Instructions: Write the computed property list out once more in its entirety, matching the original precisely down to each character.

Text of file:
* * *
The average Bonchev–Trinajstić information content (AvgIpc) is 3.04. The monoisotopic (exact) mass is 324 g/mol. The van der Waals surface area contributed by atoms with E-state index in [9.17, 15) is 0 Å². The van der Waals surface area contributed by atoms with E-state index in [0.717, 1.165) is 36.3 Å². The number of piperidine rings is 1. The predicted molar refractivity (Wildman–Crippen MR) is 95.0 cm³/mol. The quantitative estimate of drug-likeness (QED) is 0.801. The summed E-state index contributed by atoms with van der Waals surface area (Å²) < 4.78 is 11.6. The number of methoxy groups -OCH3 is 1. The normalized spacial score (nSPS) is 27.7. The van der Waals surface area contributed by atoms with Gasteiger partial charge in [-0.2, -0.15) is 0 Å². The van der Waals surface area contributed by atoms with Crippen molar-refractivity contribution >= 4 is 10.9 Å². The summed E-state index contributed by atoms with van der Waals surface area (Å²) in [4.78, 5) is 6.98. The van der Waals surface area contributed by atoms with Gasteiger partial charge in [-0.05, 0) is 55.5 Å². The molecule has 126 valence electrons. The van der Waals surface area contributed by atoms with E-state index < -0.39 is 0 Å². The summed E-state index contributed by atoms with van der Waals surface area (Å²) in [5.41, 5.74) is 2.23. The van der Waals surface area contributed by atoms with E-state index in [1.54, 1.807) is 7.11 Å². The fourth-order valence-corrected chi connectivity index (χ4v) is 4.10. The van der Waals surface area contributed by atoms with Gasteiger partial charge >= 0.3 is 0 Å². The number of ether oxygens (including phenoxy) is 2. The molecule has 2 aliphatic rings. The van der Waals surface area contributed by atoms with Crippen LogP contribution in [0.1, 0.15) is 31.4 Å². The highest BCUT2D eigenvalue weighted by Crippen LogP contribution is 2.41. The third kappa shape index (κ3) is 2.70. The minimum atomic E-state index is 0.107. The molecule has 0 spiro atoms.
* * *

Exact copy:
The average Bonchev–Trinajstić information content (AvgIpc) is 3.04. The monoisotopic (exact) mass is 324 g/mol. The van der Waals surface area contributed by atoms with E-state index in [9.17, 15) is 0 Å². The van der Waals surface area contributed by atoms with E-state index in [0.717, 1.165) is 36.3 Å². The number of piperidine rings is 1. The predicted molar refractivity (Wildman–Crippen MR) is 95.0 cm³/mol. The quantitative estimate of drug-likeness (QED) is 0.801. The summed E-state index contributed by atoms with van der Waals surface area (Å²) < 4.78 is 11.6. The number of methoxy groups -OCH3 is 1. The normalized spacial score (nSPS) is 27.7. The van der Waals surface area contributed by atoms with Gasteiger partial charge in [-0.2, -0.15) is 0 Å². The van der Waals surface area contributed by atoms with Crippen molar-refractivity contribution >= 4 is 10.9 Å². The summed E-state index contributed by atoms with van der Waals surface area (Å²) in [4.78, 5) is 6.98. The van der Waals surface area contributed by atoms with Gasteiger partial charge in [-0.05, 0) is 55.5 Å². The molecule has 126 valence electrons. The van der Waals surface area contributed by atoms with E-state index < -0.39 is 0 Å². The summed E-state index contributed by atoms with van der Waals surface area (Å²) in [5.41, 5.74) is 2.23. The van der Waals surface area contributed by atoms with E-state index in [1.54, 1.807) is 7.11 Å². The fourth-order valence-corrected chi connectivity index (χ4v) is 4.10. The van der Waals surface area contributed by atoms with Gasteiger partial charge >= 0.3 is 0 Å². The number of ether oxygens (including phenoxy) is 2. The molecule has 2 aliphatic rings. The van der Waals surface area contributed by atoms with Crippen LogP contribution in [0.1, 0.15) is 31.4 Å². The highest BCUT2D eigenvalue weighted by Crippen LogP contribution is 2.41. The third kappa shape index (κ3) is 2.70. The minimum atomic E-state index is 0.107. The molecule has 0 spiro atoms.